Reading Trina’s story of how she went out and bought an iPhone, a product she originally dismissed, got me thinking again about how much of a marketing and branding genius Steve Jobs really is.  Apple creates great products with slick interfaces and wonderful customer experience.  The key, however, is how their products are not just tools… they are fashion.  Jobs et al have a commanding grip on the minds of the young and hip.

And then I opened up Photoshop…


Quickie cartoon me

For a while now I’ve been wanting a caricature of myself.  Several friends have cool buddy icons for messenger or as a tile on their blog.  Two things stopped me though: 1. my artistic talent is mediocre at best and 2. I’m too cheap to hire someone to make one for me.

So, what’s a cheap hack to do?  Why, come up with a quickie technique to make my own picture, of course.

0. Basic training

Before we get started, here are a few tips and notes:

  • I use Photoshop – it’s what I have, it’s what I know.  If you’re a photographer or an artist and looking for a great program, I highly recommend it. Many other paint, however, will work just great for this.
  • Make lots of layers – anytime you think you’re doing something new, make a new layer, you’ll thank me later.  Besides… CTRL-e (CMD-e on Mac) will merge a layer down so there’s no downside.
  • If you don’t like the results, try a different picture.  You’ll be surprised at how quick this can be and trying again is no trouble at all.
  • Small is good – starting with a little picture (I used one which is 150px by 150px) means less detail to distract you.  A cartoon version of you shouldn’t have much detail, Snoopy didn’t have whiskers, did he?
  • I figure you know how to use your paint program, so I skip a lot of detail.  If you have questions, ask, I probably need to clarify these steps.

1. Pick a pic

First, I selected a picture of myself I like.

Reeves and Paula in Goshen

I recommend using a brightly lit picture, I’ve re-tried this technique on a few different pictures and found dark images are hard to work with.

2. Double your fun

The next step will take all the color out of the picture, and you’ll want that color, so make a new layer.

Layer -> Duplicate Layer

As you go along and create new layers I highly recommend naming them. Later, when you want to edit a specific layer, it will be easier.

3. Xerox it

After drawing my first cartoon me on paper I figured out where the hard lines for my face were… but there’s a shortcut.  Use the Photoshop “photocopy” filter, it’s under sketch.


For this picture I simply set the detail all the way down (1) and the darkness all the way up (50).  You should play with it on your picture to get some good lines.

4. Trace elements

The photocopy filter has now given you a set of lines to trace.  It has probably given you too many, in fact, so don’t get greedy.  Try to draw the minimum number of lines.

Make a new layer (don’t duplicate this time, make a clean, new layer).  I named this layer “face”.

Grab the brush tool and set the color to black and set the size.  You’ll want to get a size which feels kinda cartoony, you can play with it to see what you like.  Go thinner for less drama, go thicker for a more Scanner Darkly look.  As a starting point, go with about 2% of your image size (my picture was 150×150, I used a brush size of 3px).

5. The straight and narrow

The trick to make this fast and easy (and make it look kinda cool) is to not draw freehand.  Pick a place to start (the jaw, under the ear, is a good one) and put a dot.  Next, pick a place along the jaw, hold down the shift key, and click again.  Photoshop will draw a line between the dots.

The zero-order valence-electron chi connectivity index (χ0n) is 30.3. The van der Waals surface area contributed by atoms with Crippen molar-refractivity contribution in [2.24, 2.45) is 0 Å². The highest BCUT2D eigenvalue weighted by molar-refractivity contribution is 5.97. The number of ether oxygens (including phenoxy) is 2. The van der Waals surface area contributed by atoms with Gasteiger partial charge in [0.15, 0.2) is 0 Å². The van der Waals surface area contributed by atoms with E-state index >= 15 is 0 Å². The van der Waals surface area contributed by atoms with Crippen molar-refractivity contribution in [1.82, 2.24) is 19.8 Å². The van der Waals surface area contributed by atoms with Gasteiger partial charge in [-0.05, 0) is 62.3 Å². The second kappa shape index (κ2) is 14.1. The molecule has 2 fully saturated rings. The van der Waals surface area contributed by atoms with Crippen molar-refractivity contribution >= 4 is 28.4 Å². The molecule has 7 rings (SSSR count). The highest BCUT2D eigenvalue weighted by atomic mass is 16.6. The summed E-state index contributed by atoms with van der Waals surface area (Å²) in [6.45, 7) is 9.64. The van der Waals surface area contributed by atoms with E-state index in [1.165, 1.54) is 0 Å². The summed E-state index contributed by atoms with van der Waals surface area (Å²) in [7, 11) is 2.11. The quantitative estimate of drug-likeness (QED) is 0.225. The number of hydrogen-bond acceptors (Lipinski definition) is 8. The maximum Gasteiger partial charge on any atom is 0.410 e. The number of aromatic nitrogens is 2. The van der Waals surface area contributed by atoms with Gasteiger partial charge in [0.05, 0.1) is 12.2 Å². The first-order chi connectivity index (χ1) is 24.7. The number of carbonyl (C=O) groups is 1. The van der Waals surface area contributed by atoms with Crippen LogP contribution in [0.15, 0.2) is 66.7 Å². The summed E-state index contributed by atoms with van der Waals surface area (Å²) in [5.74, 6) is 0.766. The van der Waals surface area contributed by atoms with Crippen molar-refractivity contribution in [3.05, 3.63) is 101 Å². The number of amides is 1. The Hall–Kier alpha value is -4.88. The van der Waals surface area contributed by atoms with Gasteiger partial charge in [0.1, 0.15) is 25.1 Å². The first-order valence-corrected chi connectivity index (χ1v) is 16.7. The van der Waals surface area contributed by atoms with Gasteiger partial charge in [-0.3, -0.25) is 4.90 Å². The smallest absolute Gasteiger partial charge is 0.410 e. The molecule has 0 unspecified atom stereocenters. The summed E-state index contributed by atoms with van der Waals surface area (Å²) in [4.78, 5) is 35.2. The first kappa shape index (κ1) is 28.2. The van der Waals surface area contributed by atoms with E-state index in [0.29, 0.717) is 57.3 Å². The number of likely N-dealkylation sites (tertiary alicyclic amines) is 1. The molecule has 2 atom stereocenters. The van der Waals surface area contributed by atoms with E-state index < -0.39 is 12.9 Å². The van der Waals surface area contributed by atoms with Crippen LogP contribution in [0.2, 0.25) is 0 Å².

Continue along the outside of your face, a couple clicks on the jaw, one on the chin, back up the jaw, around the ear and follow your hairline around.  Once you’ve done the full face shape, add the hair using the same technique.

6. Eyes and ears and mouth and nose

Once you’ve finished the shape of the head, move to the eyes.  You should be able to get the shape with 3 to 4 clicks.  Start at one corner then click a couple more times to get the other corner. Draw a small box for each pupil. For my eyes I didn’t need to draw the bottom, just the top.

If you’re smiling in the picture you’ll likely have some smile lines, add those in. 

Eyes and nose

A few quick lines under the nose is all that’s needed to highlight the bottom and then one line for the side of your nose.

7. Color by numbers

Hide the photocopy layer so you can see your original picture under your lines.  Create a new layer above the photocopy layer but under your drawing.  Triple your brush size (9px in my case) to give more coverage and sample the color from some place on your face using the eyedropper.

Color away!

Eyes and nose

Now you need to add a little depth.  Create a new layer on top of the coloring you just did.  You’ll need a darker tone of flesh than you used before, so click the color palate (if you drop the “B” in the HSB section by about 10, you should be golden).

On a new layer use the shift-click technique again to trace the outer edges of your face, along your smile lines, under your nose, along one side of your nose and over your eye lids.

Eyes and nose

Sample your hair color and fill it in (I used the magic wand to speed up this step).  Adding a second hair color will also help (hide your hair color, create a new layer and sample some highlights to paint in with a medium-sized brush… say 5px).

Eyes and nose

8. Mad props

If you have a hat you always wear or (like me) you wear glasses, add those in now.  For glasses I recommend a thin brush to draw the frames (on a new layer, of course) and then draw the shape of the lenses in a neutral gray (on yet another layer).  Put the lens layer behind your face layer so the eyes appear to be showing through the lenses.

Eyes and nose

9. That’s all folks!

Now all that remains is to be sure your original picture and photocopy layers are turned off and save your new cartoon you.

Eyes and nose